It is known that many of the previously published global methane oxidation mechanisms used in conjunction with computational fluid dynamics (CFD) codes do not accurately predict CH4 and CO concentrations under typical lean-premixed combustion turbine operating conditions. In an effort to improve the accuracy of the global oxidation mechanism under these conditions, an optimization method for selectively adjusting the reaction rate parameters of the global mechanisms (e.g., pre-exponential factor, activation temperature, and species concentration exponents) using chemical reactor modeling is developed herein. Traditional global mechanisms involve only hydrocarbon oxidation; that is, they do not allow for the prediction of NO directly from the kinetic mechanism. In this work, a two-step global mechanism for NO formation is proposed to be used in combination with a three-step oxidation mechanism. The resulting five-step global mechanism can be used with CFD codes to predict CO, CO2, and NO emission directly. Results of the global mechanism optimization method are shown for a pressure of 1 atmosphere and for pressures of interest for gas turbine engines. CFD results showing predicted CO and NO emissions using the five-step global mechanism developed for elevated pressures are presented and compared to measured data.

1.
Dryer, F. L., and Glassman, I., 1973, Proceedings, Fourteenth Symposium (International) on Combustion, The Combustion Institute, Pittsburgh, PA, p. 987.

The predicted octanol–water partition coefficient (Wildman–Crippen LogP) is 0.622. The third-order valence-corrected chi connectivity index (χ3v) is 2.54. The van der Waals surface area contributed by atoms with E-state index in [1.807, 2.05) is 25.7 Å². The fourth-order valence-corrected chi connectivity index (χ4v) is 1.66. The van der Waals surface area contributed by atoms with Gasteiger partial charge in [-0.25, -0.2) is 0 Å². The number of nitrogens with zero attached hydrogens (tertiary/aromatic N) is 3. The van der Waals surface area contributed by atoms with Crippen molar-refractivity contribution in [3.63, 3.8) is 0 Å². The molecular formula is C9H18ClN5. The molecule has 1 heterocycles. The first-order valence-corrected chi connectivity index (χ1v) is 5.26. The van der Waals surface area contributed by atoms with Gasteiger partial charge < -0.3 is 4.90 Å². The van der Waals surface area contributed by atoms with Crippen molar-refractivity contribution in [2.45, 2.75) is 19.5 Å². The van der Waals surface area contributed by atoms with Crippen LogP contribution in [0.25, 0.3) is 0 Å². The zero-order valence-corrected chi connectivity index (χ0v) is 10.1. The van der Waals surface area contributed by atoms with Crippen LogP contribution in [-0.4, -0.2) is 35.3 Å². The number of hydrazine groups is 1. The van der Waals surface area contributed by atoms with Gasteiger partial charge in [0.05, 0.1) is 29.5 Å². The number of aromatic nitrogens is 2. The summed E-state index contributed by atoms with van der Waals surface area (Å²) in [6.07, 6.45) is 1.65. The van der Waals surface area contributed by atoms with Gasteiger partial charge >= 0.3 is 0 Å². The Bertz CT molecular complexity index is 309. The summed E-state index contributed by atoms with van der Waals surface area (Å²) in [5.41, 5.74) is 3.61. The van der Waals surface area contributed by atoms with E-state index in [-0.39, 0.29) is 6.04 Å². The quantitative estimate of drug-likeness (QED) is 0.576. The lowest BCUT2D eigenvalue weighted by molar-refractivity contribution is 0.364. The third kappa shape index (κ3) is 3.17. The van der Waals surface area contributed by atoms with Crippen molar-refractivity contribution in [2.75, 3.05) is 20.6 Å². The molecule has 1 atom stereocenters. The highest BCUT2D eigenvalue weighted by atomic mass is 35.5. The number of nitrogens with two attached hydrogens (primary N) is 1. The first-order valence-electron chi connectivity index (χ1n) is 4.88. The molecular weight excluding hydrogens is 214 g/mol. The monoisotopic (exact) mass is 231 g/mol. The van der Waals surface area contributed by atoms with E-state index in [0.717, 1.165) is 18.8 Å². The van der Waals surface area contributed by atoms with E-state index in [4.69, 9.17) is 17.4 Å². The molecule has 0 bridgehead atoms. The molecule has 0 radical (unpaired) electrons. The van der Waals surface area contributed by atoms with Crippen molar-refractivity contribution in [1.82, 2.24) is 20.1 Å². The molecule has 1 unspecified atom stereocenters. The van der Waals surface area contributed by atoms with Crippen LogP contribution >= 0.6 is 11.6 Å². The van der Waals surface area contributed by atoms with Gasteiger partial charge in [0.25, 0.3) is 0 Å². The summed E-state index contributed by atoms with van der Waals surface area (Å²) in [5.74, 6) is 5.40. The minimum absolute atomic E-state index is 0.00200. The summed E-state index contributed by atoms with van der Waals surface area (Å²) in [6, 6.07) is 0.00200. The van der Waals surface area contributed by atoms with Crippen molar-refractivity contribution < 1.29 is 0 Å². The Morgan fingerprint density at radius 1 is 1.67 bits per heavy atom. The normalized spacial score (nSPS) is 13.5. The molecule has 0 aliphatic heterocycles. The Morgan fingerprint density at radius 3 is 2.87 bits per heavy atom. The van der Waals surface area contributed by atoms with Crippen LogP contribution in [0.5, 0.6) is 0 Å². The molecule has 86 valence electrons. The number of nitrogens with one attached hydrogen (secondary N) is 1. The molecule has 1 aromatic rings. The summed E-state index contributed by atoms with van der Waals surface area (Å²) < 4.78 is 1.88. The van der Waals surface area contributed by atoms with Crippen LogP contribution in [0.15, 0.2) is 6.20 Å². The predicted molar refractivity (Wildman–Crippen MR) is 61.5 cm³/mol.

2.
DuPont
V.
,
Pourkashanian
M.
, and
Williams
A.
,
1993
, “
Modeling of Process Heaters Fired by Natural Gas
,”
Journ. of the Inst. of Energy
, Vol.
66
, p.
20
20
.
3.
Gosman, D., 1996, STAR*CD Version 2.3 Users Manual, Computational Dynamics, London, England.
4.
GRI MECH 2.11, 1995, World Wide Web Site: “http://www.me.berkeley.edu/gri_mech/”.
5.
Hamer, A. J., and Roby, R. J., 1997, “CFD Modeling of a Gas Turbine Combustor Using Reduced Chemical Kinetic Mechanisms,” AIAA Paper No. 97-3242.
6.
Jones
W. P.
, and
Lindstedt
R. P.
,
1988
,
Combust. and Flame
, Vol.
73
, p.
233
233
.
7.
Mellor, A. M., ed., 1996, NOx and CO Emissions Models for Gas-Fired, Lean Premixed Combustion Turbines: Final Report, Vanderbilt University, Nashville, TN.
8.
Miller
J. A.
, and
Bowman
C. T.
,
1987
, “
Mechanism and Modeling of Nitrogen Chemistry in Combustion
,”
Prog. in Energy and Combust. Science
, Vol.
15
, p.
287
287
.
9.
Mori, G., 1998, Personal Correspondence with Ansaldo Ricerche.
10.
Nicol, D. G., 1995, “A Chemical and Numerical Study of NOx and Pollutant Formation in Low-Emissions Combustion,” PhD dissertation, University of Washington, St. Louis, MO.
11.
Nicol, D. G., Rutar, T., Martin, S. M., Malte, P. C., and Pratt, D. T., 1997, “Chemical Reactor Modeling Applied to the Production of Pollutant Emission in LP Combustors,” AIAA Paper No. 97-2711.
12.
Nicol
D. G.
,
Steele
R. C.
,
Marinov
N. M.
, and
Malte
P. C.
,
1995
, “
The Importance of the Nitrous Oxide Pathway to NOx in Lean-Premixed Combustion
,”
ASME JOURNAL OF ENGINEERING FOR GAS TURBINES AND POWER
, Vol.
117
, p.
100
100
.
13.
Steele
R. C.
,
Malte
P. C.
,
Nicol
D. G.
, and
Kramlich
J. C.
,
1995
,
Combust. and Flame
, Vol.
100
, p.
440
440
.
14.
Steele
R. C.
,
Jarrett
A. C.
,
Malte
P. C.
,
Tonouchi
J. H.
, and
Nicol
D. G.
,
1997
,
ASME JOURNAL OF ENGINEERING FOR GAS TURBINES AND POWER
, Vol.
119
, p.
102
102
.
15.
Tonouchi, J. H., 1996, “Macromixing and Micromixing in Lean Premixed Combustion,” PhD dissertation, University of Washington, St. Louis, MO.
16.
Westbrook
C. K.
, and
Dryer
F. L.
,
1984
, “
Chemical Kinetic Modeling of Hydrocarbon Combustion
,”
Prog. in Energy and Combust. Science
, Vol.
10
, p.
1
1
.
This content is only available via PDF.
You do not currently have access to this content.